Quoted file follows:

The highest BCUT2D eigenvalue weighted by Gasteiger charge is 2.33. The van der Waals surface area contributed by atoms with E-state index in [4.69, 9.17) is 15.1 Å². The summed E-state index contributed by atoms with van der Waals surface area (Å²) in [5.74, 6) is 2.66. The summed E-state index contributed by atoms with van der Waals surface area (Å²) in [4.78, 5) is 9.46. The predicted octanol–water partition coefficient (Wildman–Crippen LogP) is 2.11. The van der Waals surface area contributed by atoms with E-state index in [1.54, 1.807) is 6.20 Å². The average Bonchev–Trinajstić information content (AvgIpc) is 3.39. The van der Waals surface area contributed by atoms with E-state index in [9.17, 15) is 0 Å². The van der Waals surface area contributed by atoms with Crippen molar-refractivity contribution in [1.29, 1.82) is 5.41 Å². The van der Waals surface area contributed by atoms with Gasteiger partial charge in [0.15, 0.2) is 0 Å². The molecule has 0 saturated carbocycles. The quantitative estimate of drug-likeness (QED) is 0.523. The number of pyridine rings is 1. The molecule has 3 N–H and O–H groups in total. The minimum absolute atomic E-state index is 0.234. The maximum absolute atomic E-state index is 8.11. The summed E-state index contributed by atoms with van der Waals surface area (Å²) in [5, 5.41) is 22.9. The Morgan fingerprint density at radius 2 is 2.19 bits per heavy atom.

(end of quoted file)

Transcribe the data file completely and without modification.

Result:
The highest BCUT2D eigenvalue weighted by Gasteiger charge is 2.33. The van der Waals surface area contributed by atoms with E-state index in [4.69, 9.17) is 15.1 Å². The summed E-state index contributed by atoms with van der Waals surface area (Å²) in [5.74, 6) is 2.66. The summed E-state index contributed by atoms with van der Waals surface area (Å²) in [4.78, 5) is 9.46. The predicted octanol–water partition coefficient (Wildman–Crippen LogP) is 2.11. The van der Waals surface area contributed by atoms with E-state index in [1.54, 1.807) is 6.20 Å². The average Bonchev–Trinajstić information content (AvgIpc) is 3.39. The van der Waals surface area contributed by atoms with E-state index in [9.17, 15) is 0 Å². The van der Waals surface area contributed by atoms with Crippen molar-refractivity contribution in [1.29, 1.82) is 5.41 Å². The van der Waals surface area contributed by atoms with Gasteiger partial charge in [0.15, 0.2) is 0 Å². The molecule has 0 saturated carbocycles. The quantitative estimate of drug-likeness (QED) is 0.523. The number of pyridine rings is 1. The molecule has 3 N–H and O–H groups in total. The minimum absolute atomic E-state index is 0.234. The maximum absolute atomic E-state index is 8.11. The summed E-state index contributed by atoms with van der Waals surface area (Å²) in [5, 5.41) is 22.9. The Morgan fingerprint density at radius 2 is 2.19 bits per heavy atom.